Jacket weather has arrived. Pull out the rain boots and bring on the simmering cups of hot cocoa laced with caramel and hazelnut and topped with a dollop of whipped cream. Give me a good book, some quiet time and a blanket to cover up with and I will be in heaven … sort of.
With the arrival of Autumn also comes the arrival of craziness. New schedules are being hammered out as kids begin school and other activities. Throw into the mix Fall carnivals, Halloween, Thanksgiving, the Festival of Lights and Christmas. Don’t blink, you very well might miss them all.
Although Autumn is my absolute favorite season, one of the things I detest the most about this time of year is being so harried, frazzled and over booked that I always feel rushed. As a result, I find I don’t get to truly appreciate the spirit of the season unless I plan ahead, stay organized and learn to simplify my life.
Since Christmas will be here in a mere 13 weeks, give or take a few days, I thought I would share some tips I have picked up over the years that have helped me to dispel some of the franticness of the season. These things definitely help me feel more relaxed and not quite as rushed.
1. Write on the calendar. Rule #1 – you don’t have to say yes to every, single invitation … do I need to repeat that? In fact, hold a family council and decide together which activities to attend and which ones can be skipped. Plan ahead for annual events you know always happen and try now to figure out the dates of those things. The Christmas dinner your husband’s boss always throws? I am sure it is planned more in advance than the night before it occurs, which is sometimes when your significant other first tells you about it.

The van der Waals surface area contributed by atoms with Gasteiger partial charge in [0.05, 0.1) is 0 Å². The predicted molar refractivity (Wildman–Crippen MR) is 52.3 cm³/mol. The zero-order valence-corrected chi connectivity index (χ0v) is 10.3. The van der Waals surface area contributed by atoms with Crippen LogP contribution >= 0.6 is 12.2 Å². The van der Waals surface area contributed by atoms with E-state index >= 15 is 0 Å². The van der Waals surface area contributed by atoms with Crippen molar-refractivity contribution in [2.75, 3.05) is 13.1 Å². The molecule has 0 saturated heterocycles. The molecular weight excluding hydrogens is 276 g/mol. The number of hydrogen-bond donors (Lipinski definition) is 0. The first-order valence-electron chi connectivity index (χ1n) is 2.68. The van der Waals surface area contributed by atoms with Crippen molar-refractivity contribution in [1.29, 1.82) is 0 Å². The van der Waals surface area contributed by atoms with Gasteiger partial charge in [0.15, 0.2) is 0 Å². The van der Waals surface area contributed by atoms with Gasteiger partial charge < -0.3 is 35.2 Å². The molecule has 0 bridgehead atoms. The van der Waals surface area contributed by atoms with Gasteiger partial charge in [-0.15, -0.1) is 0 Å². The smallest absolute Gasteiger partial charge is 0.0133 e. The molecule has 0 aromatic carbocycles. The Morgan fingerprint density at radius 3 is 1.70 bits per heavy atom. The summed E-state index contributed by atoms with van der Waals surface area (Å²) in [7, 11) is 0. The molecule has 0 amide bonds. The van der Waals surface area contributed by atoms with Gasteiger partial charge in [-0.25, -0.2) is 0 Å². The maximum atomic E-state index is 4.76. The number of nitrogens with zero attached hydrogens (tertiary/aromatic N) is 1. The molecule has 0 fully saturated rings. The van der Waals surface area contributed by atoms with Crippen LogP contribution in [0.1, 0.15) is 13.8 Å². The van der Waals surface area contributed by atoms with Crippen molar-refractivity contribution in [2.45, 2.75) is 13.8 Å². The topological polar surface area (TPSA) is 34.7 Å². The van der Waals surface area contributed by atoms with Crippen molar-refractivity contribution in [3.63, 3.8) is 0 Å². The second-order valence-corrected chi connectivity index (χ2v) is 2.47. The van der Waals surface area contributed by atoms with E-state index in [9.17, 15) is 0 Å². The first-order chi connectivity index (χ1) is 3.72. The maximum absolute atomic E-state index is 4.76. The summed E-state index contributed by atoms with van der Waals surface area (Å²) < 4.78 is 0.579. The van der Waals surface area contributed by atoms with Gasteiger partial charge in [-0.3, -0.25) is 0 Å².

Furthermore, make sure to literally write on the calendar, in pen, some days where you will “Stay Home.” Plan nothing these nights, or use these days to bake those sugar cookies with the kids you have been saying you are going to make for the last three years.
2. Christmas letters/emails. Start those letters soon. Since we are on tight budget while my husband is in grad school, we send out a Christmas/Holiday email to save money on stamps, cards and address labels. Emails also save a lot of time.
3. Convenient family photo. I always like to send out a current family photo with our email, but trying to find a time to get a nice picture taken sometimes seems impossible. Since we get dressed up to attend church every Sunday, I just take our digital camera to Church, arrive a few minutes early, and have a family friend who is handy with a camera snap a few shots. The kids behave remarkably well because they are excited to go to their respective kids’ classes.
4. Finish your gift shopping before Thanksgiving. Some people might argue with me on this one saying you will miss all the good sales, but frankly, I don’t mind spending a few extra dollars when my time and sanity are on the line. And this is coming from a very frugal minded person who is extremely budget oriented. To wreak less havoc on our budget, I also purchase things throughout the entire year and keep a birthday and Christmas stash hidden in my house.